- Read: Irish Times Coverage of Dublin Launch
- Watch: The former Yugoslav Republic of Macedonia: A Critical Choice
- Watch: Mexico where the streets are not paved with Gold.
- Watch: India – A booming population
- See: More pictures from the launch
The United Nations Population Fund (UNFPA) is an international development agency that promotes the right of every woman, man and child to enjoy a life of health and equal opportunity. The UNFPA supports countries in using population data for policies and programmes to reduce poverty and to ensure that every pregnancy is wanted, every birth is safe, every young person is free of HIV/AIDS, and every girl and women is treated with respect and dignity.
The Irish Family Planning Association is Ireland’s leading sexual health charity. The IFPA is the UNFPA’s collaborating partner in Ireland and works with the UNPFA towards achieving common sexual and reproductive goals for women on the national and international stage.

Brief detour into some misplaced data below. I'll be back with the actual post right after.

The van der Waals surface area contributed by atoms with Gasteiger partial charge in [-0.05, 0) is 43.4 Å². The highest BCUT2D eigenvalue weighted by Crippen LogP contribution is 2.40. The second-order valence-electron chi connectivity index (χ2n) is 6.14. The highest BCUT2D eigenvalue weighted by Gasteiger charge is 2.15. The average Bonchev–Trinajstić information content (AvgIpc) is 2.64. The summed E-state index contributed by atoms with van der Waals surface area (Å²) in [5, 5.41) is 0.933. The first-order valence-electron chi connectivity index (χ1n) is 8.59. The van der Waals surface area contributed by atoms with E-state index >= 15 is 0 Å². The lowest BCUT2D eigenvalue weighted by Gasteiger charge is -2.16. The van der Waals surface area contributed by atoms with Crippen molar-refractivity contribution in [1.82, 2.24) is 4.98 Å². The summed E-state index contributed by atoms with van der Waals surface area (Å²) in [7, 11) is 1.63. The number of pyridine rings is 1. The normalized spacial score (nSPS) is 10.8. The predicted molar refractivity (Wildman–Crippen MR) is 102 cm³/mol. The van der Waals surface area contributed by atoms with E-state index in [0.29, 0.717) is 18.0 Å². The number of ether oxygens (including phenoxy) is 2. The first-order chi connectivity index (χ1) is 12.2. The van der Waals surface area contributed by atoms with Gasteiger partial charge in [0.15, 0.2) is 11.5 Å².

- Jacqueline Mahon, Senior Policy Advisor on Global Health and Health Systems at UNFPA and Jan O'Sullivan, Minister for Trade and Development, pictured at the launch of 'The State of World Population 2011' Report. Pic Marc O'Sullivan.
- IFPA Chairperson Kevin Baneham, Dr Nata Duvvury, Co-Director of NUIG Global Women Studies Programme, Jan O'Sullivan, Minister for Trade and Development, Jacqueline Mahon, Senior Policy Advisor on Global Health and Health Systems at UNFPA (United Nations Population Fund) and Niall Behan IFPA CEO, pictured at the launch of 'The State of World Population 2011' Report. Pic Marc O'Sullivan.